St. Augustine Parking Garage Mosaic Tile Project
The new mosaic, between the Visitors Information Center and the city parking garage, was put together on Wednesday morning.
Artists Wendy Mandel-McDaniel and Jan Master designed the piece that was taken from a 16th century map of St. Augustine.
The new mosaic between the Visitor's Information Center and the city parking garage is seen being worked on Wednesday morning, October 25, 2006. Artists Wendy Mandel-McDaniel and Jan Master designed the piece that's embellished from a 16th century map of St. Augustine.
They added animals and plant-life as well as other designs appropriate to the time period, including a representation of the Timacuan Indians, alligators and sea-life.
"Hopefully this is the beginning of a lot more public art (in St. Augustine)," said Mandel-McDaniel. The mosaic is 364 square feet, made from 42 panels and approximately 227,500 travertine and granite tiles.
'Structure, form and meaning' exhibit at FloArts
www.floarts.org Florida School of the Arts| (FloArts), 5001 St. Johns Ave., Palatka, will present the works of two St. Augustine artists and one Jacksonville artist in an artist invitational begin through Oct. 15. The exhibit will be in the Main Gallery at the Florida School of the Arts located on the Palatka Campus of St. Johns River Community College.
The show will feature the work of Ellen Housel, Wendy Mandel McDaniel and Jan Miller. McDaniel and Miller are from St. Augustine.According to David Ouellette, instructor and gallery director at FloArts, the three artists were chosen and asked to present their work together with the purpose and intention of addressing issues of the creative process.
Artists have always been asked what inspires them, what prompts them and how they come about making the works that they ultimately produce," he said.
"Some state that the artistic process is one percent inspiration and 99 percent perspiration, while others say that it can not be defined at all. Here we see the fruits of three artists who have unique and yet fully committed aesthetic applications that, together, present a harmonic chord to the greater and fuller enrichment to those who view these works".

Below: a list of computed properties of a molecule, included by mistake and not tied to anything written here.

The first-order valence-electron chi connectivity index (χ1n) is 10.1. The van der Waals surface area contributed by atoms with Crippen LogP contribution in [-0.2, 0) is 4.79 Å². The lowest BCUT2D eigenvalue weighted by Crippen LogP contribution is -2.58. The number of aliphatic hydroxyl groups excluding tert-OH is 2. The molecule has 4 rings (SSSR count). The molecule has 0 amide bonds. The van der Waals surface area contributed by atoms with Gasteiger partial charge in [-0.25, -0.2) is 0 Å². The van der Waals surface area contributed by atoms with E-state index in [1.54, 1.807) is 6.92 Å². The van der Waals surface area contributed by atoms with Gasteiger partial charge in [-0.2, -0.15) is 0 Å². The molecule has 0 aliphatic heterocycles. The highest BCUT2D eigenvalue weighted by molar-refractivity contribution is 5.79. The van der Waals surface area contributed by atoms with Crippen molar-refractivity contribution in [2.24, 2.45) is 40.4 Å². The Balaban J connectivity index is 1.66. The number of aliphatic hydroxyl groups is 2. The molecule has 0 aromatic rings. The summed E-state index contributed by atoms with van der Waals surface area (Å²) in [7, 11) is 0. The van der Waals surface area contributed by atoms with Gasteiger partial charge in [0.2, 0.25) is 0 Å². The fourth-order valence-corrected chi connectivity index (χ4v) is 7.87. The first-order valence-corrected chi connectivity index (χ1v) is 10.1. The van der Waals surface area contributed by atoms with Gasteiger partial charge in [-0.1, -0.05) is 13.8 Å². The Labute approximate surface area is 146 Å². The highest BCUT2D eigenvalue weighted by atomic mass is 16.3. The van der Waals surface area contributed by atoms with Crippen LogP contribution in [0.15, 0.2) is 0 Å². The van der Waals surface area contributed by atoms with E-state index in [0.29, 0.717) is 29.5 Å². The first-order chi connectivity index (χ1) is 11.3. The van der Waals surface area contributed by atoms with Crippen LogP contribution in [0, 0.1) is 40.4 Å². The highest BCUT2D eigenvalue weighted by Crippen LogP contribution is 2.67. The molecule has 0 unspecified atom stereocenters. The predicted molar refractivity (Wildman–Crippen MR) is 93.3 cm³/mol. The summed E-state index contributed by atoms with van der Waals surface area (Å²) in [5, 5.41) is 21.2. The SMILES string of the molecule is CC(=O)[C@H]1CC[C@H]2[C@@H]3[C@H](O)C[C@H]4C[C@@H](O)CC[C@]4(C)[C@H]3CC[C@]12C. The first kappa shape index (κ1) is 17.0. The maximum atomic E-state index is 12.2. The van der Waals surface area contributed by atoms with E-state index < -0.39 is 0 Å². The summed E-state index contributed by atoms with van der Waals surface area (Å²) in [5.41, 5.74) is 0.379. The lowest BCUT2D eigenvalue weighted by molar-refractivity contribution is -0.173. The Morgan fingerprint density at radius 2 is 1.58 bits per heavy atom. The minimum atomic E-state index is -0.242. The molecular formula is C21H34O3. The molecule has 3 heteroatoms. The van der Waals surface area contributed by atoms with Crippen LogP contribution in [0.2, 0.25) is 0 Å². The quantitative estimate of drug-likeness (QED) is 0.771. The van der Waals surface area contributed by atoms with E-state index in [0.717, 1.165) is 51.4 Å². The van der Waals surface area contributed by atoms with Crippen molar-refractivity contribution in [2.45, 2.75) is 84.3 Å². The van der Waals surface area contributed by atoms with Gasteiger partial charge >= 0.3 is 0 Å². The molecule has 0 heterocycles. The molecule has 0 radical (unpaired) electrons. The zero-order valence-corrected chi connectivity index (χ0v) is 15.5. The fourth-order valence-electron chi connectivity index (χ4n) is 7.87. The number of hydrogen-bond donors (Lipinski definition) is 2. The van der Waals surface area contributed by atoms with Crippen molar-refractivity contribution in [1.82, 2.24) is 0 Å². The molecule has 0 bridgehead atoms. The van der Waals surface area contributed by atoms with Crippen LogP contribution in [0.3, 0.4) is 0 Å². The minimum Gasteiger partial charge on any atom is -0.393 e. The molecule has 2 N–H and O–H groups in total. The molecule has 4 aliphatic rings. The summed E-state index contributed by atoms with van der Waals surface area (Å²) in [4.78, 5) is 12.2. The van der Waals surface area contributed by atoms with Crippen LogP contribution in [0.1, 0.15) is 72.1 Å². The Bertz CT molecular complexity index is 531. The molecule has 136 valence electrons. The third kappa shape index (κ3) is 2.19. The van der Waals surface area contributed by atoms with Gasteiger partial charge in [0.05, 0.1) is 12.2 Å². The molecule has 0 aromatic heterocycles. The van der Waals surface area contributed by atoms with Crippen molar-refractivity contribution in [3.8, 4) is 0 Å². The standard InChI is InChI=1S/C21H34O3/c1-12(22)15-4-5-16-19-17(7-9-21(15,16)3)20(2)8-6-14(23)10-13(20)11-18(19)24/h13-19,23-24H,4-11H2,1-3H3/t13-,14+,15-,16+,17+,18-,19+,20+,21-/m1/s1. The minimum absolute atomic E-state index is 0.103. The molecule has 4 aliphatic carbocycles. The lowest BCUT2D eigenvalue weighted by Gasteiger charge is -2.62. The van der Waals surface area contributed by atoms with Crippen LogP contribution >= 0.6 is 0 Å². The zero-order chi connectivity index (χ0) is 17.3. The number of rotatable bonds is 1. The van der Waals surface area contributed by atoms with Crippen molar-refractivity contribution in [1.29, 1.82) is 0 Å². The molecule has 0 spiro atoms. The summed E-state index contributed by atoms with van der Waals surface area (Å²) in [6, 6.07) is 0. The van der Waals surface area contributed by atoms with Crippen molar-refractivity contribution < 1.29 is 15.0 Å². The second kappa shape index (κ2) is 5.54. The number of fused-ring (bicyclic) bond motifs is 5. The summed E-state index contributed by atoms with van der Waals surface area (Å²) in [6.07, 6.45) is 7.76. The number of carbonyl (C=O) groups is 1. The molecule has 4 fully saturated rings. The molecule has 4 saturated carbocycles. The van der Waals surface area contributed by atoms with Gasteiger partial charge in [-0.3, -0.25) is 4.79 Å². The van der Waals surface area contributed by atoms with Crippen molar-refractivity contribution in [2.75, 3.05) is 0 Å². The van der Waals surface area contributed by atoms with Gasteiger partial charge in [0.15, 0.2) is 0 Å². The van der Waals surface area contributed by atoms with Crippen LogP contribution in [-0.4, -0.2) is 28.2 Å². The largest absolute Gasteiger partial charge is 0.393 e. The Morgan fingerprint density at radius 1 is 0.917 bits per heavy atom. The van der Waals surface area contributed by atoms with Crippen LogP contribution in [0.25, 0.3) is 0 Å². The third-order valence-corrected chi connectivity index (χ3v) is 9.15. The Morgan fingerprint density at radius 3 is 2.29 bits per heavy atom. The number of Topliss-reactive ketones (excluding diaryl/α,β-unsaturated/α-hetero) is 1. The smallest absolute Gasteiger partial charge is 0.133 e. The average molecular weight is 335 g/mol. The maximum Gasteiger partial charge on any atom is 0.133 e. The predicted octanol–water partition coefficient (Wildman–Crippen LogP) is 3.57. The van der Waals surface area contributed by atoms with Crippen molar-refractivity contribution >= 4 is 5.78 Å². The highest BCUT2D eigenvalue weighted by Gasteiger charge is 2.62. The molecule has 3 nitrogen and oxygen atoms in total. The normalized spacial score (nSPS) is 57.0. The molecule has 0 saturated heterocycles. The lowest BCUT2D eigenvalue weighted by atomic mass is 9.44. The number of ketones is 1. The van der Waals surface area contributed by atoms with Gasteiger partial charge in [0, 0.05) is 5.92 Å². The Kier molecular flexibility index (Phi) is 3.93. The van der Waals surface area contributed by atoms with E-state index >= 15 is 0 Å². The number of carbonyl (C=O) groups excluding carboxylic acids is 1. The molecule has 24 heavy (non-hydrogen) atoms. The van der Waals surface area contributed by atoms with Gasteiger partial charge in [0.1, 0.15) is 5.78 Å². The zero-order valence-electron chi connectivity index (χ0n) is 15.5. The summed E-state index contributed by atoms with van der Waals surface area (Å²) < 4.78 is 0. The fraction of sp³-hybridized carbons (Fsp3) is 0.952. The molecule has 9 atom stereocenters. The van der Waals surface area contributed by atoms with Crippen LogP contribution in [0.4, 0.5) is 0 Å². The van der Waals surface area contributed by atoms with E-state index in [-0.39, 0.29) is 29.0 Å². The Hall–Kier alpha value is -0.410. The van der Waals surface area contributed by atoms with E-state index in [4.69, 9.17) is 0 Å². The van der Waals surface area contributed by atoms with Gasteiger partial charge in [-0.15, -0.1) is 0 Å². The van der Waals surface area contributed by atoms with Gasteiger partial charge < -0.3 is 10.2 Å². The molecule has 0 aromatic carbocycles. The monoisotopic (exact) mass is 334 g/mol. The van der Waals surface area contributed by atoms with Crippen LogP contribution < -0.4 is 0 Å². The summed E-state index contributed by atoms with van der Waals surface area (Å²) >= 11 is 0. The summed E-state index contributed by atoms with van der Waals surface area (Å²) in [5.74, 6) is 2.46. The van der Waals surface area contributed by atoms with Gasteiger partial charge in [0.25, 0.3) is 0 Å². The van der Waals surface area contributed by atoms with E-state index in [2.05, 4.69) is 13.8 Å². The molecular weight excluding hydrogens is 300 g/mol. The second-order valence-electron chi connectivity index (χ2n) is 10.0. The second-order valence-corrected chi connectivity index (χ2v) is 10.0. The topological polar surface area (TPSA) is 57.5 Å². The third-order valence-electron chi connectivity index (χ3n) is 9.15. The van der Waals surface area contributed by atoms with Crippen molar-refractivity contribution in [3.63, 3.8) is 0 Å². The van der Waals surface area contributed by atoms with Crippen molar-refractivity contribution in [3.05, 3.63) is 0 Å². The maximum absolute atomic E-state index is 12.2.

Cultural Council of Greater Jacksonville - Press Release
Artists work with students on mosaic mural project at pal
JACKSONVILLE, FL Nearly 100 local children have worked with two St. Augustine artists to complete a mosaic tile mural at the Police Athletic League (PAL) building at 2165 West 33rd Street. The project was commissioned by the city’s Art in Public Places Program. Artists Jan Master and Wendy Mandel McDaniel have designed a 406 square-foot mosaic project which flanks the entry walls, outside columns and the entrance archway of the building, is used primarily for after school and athletic programs.
“This art work is truly a blessing to our organization and the community,” said Lieutenant L.V. “Buddy” Hayes, executive director of PAL. “We are looking forward to sharing this inspirational work with the public and with the many children who pass through the halls of PAL.” The artists worked with students at the PAL in both their after school and summer camp programs. Students have helped by creating the tile designs and are assisting with the installation of the work. As individual artists, Jan Master and Wendy Mandel McDaniel have exhibited widely and completed both public and private commissions. Their design was influenced by the colorful mosaic columns of the Palau de la Musica in Barcelona, Spain.
“The imagery which includes spirals, butterflies, and harlequin shapes represents the hopes, dreams, and aspirations of the children,” said Master. “In addition, the entrance walls and canopy are inscribed with words of inspiration for the children to see every day as they enter and leave the building.” The project will be completed by the end of July. An official dedication of the building, to be announced at a later date, will include the children, police officers, elected officials and the artists. The project was funded through the Art in Public Places Ordinance which allows for the dedication of three-quarters of one percent of construction and design costs of new or renovated public facilities for the purchase of public art.
Over $2.5 million has been generated for the public art fund since the ordinance was passed, most of it coming from recent Better Jacksonville Plan projects including the new Arena, Ballpark, and the downtown Main Library. Art Selection Committees are made up of members of the general public, arts professionals, architects and staff from the selected sites. The Art in Public Places Program is directed by the City’s appointed Public Art Commission, with administrative services provided by the Cultural Council of Greater Jacksonville.